Stock market today: Dow rises, Apple falls, Twitter jumps


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Tech stocks were feeling some pressure on Thursday.

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Stocks continued their rally on Thursday as the market continued to digest Federal Reserve minutes suggesting the central bank may slow its rate hike at some point.

Shortly after opening, the

Dow Jones Industrial Average

was up 329 points, or 1%. the


gained 0.9% and the

Nasdaq Compound

advanced by 0.8%.

The gains follow a rally on Wednesday, when Fed minutes were released. Yesterday, the S&P 500 and the Nasdaq both gained at least 1%, while the Dow gained 0.6%.

The minutes were “not as hawkish as feared,” wrote Tom Essaye, founder of Sevens Report Research.

The most important conclusion of the minutes? The Fed could become less aggressive in raising interest rates. Markets still expect several more hikes at upcoming Fed meetings this year, which the central bank acknowledged, and the minutes confirmed its intention to raise short-term rates by half a point percentage at each of the next two meetings. . But with the already slowing housing market and other sectors of the economy also suggesting slower growth, the minutes also showed the Fed may soon adjust the pace.

This two-day market rally is primarily built “on the premise that the Fed may ‘pause’ rate hikes after the two 50 basis point adjustments this summer,” Essaye wrote.

The bond market also reflected the potential for lower-than-expected rate hikes. The 2-year Treasury yield, which attempts to predict where the benchmark lending rate will be in a few years, fell to 2.44%, after a pandemic-era high of 2.76% hit in early May.

“Markets reassess the Fed after yesterday’s FOMC minutes,” wrote Andrew Brenner of NatAlliance Securities. “Our view was that the Fed is showing some restraint and may only raise rates by 50 in the next two meetings and 25 in September and then may stop.”

The lower-than-expected rates are a relief for now, but the next test will be on Friday. That’s when the personal consumption expenditure inflation data hits the wires. The previous reading showed a 6.6% year-over-year price gain. Markets need to see that inflation declines quickly, not slowly, from this level. The longer inflation stays high, the more likely it is that the Fed will remain aggressive in raising rates.

Overall, the US indices are down double digits in percentage terms for the year, and they continue to work their way up to key levels from which they can continue higher.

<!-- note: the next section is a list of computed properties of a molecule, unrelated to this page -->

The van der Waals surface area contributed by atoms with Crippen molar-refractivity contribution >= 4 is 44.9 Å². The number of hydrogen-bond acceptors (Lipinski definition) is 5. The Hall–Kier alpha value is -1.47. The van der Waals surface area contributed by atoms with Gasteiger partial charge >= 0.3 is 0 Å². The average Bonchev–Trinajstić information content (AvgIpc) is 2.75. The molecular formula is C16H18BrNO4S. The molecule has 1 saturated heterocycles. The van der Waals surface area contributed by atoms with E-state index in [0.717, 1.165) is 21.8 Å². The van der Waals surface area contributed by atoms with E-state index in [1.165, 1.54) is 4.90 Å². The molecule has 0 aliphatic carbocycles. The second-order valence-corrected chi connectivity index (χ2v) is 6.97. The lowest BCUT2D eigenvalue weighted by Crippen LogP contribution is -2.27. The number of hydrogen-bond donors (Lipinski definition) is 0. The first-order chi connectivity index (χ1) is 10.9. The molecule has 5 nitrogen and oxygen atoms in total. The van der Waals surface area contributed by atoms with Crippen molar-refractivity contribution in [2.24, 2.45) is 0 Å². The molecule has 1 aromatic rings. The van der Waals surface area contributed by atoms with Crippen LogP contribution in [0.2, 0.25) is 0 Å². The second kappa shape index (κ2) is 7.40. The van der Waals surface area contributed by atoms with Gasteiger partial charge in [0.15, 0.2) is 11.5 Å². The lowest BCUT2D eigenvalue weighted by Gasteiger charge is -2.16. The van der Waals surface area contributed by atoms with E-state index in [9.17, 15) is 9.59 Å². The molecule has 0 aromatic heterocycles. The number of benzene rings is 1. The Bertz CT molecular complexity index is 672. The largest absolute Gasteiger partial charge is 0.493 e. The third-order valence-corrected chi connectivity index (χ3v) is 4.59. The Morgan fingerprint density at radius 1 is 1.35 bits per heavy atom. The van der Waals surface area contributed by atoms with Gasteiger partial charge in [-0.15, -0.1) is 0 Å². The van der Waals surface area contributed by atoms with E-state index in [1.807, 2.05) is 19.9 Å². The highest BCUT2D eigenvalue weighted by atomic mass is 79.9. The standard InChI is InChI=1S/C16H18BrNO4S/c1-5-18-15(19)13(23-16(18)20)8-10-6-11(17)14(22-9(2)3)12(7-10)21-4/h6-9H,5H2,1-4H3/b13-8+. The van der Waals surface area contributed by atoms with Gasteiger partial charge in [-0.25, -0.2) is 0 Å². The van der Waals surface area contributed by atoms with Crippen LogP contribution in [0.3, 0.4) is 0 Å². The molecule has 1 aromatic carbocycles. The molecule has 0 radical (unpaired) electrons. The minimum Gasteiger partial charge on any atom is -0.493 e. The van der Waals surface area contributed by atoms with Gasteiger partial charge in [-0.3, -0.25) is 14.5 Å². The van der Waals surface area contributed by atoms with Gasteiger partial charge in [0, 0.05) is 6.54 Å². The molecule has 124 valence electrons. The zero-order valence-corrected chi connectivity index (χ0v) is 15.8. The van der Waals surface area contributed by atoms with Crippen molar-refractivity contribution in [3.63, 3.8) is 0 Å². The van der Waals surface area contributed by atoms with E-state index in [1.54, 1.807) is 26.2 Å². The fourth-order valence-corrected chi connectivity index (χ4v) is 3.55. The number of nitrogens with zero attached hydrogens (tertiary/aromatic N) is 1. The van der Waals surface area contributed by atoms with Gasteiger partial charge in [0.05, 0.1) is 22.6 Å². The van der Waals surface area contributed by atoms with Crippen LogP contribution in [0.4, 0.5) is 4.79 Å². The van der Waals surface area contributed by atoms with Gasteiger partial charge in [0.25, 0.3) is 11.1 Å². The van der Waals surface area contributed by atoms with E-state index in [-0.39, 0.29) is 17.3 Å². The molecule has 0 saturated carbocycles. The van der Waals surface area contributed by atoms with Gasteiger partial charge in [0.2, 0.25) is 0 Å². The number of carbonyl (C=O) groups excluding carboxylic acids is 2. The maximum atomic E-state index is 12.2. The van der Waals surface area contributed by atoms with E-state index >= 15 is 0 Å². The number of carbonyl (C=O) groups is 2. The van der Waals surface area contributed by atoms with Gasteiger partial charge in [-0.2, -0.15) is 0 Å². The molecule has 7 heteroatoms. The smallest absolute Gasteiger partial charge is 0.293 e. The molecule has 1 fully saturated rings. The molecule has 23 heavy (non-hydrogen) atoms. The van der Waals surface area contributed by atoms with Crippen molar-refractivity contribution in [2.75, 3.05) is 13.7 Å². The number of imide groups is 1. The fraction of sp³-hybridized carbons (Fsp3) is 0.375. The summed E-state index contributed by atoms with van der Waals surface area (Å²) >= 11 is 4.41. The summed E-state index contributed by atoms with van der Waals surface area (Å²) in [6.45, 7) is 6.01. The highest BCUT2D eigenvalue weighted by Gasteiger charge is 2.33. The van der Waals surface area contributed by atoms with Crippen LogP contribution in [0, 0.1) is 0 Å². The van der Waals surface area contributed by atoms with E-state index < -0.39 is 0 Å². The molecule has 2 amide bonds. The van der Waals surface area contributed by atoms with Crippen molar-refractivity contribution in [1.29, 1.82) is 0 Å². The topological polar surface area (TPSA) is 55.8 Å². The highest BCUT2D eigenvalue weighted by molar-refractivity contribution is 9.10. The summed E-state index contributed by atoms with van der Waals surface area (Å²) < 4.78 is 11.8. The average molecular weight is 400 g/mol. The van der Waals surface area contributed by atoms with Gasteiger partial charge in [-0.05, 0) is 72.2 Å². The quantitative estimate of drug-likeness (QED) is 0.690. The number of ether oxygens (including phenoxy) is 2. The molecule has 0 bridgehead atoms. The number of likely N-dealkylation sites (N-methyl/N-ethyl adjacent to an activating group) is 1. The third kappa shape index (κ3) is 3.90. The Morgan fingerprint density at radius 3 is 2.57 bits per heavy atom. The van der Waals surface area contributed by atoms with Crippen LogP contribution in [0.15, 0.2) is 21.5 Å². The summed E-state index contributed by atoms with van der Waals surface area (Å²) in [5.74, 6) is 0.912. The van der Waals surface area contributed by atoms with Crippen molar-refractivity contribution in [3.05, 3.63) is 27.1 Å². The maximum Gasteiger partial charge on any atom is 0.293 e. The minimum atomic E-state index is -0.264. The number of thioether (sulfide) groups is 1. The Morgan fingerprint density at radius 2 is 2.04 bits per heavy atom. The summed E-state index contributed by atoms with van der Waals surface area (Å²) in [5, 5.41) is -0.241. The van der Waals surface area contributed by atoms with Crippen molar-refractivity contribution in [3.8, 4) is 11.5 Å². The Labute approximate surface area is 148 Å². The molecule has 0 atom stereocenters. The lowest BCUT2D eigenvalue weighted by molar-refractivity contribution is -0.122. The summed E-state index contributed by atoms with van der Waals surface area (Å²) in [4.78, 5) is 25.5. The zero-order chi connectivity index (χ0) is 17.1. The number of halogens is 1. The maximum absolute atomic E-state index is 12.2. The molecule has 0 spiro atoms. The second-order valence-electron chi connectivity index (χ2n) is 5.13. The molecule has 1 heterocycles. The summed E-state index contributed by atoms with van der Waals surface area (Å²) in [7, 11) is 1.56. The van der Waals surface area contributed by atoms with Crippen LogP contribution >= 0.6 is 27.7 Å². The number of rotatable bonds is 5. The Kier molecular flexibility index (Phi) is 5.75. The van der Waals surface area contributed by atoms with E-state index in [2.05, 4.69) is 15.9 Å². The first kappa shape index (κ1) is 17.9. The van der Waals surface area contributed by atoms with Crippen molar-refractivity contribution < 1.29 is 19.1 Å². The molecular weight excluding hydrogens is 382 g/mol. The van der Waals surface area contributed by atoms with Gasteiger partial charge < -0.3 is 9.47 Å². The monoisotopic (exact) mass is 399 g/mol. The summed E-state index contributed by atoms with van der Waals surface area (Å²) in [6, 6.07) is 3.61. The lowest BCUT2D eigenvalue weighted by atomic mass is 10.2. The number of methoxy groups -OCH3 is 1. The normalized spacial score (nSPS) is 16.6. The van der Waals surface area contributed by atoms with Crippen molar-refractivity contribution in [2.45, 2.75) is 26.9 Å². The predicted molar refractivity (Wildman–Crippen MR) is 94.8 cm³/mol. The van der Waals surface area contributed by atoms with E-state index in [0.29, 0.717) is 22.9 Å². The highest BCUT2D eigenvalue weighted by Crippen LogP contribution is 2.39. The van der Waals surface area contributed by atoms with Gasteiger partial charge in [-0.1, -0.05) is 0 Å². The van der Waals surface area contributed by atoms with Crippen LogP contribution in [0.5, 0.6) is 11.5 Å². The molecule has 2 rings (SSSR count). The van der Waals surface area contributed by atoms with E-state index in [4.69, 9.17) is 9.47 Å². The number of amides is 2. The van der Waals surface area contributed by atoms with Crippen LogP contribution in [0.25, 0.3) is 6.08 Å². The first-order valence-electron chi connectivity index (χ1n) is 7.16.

“With a ton of moving parts, the bottom line is that the market is in a fragile place with no shortage of headwinds that could tip the scales,” wrote Mike Loewengart, managing director of investment strategy at ETrade.

Here are some other stocks moving on Thursday:


(ticker: TWTR) shares rose 4.4% after Elon Musk said in a regulatory filing that he no longer plans to finance part of his acquisition of the social media company with a margin loan.


(SPLK) rose 8.1% after the data security and IT monitoring software provider reported better than expected fiscal first quarter results.

Williams Sonoma

(WSM) gained 11%, after the home furnishings retailer’s first-quarter earnings comfortably beat Wall Street estimates.


(AAPL) fell 0.9% after a Bloomberg report said the tech giant will produce fewer iPhones this year than many analysts expected as it faces supply chain issues. supply and lower consumer spending.


(NVDA) fell 0.6% after the company reported earnings of $1.36 per share, beating estimates of $1.29 per share, on sales of $8.29 billion, over above expectations of $8.11 billion. The company also said sales for the current quarter would see a $500 million impact on sales due to Russia-related challenges and lockdowns in China.

On the positive side, “a stronger than expected recovery in China could be on the upside as we remain bullish on NVDA’s secular software/omniverse/automotive-related opportunities,” wrote CFRA analyst Angelo Zino.


(SNOW) fell 13% after the company reported a loss of 53 cents per share on sales of $422.4 million, above expectations of $412.8 million.

Write to Jacob Sonenshine at and Joe Woelfel at


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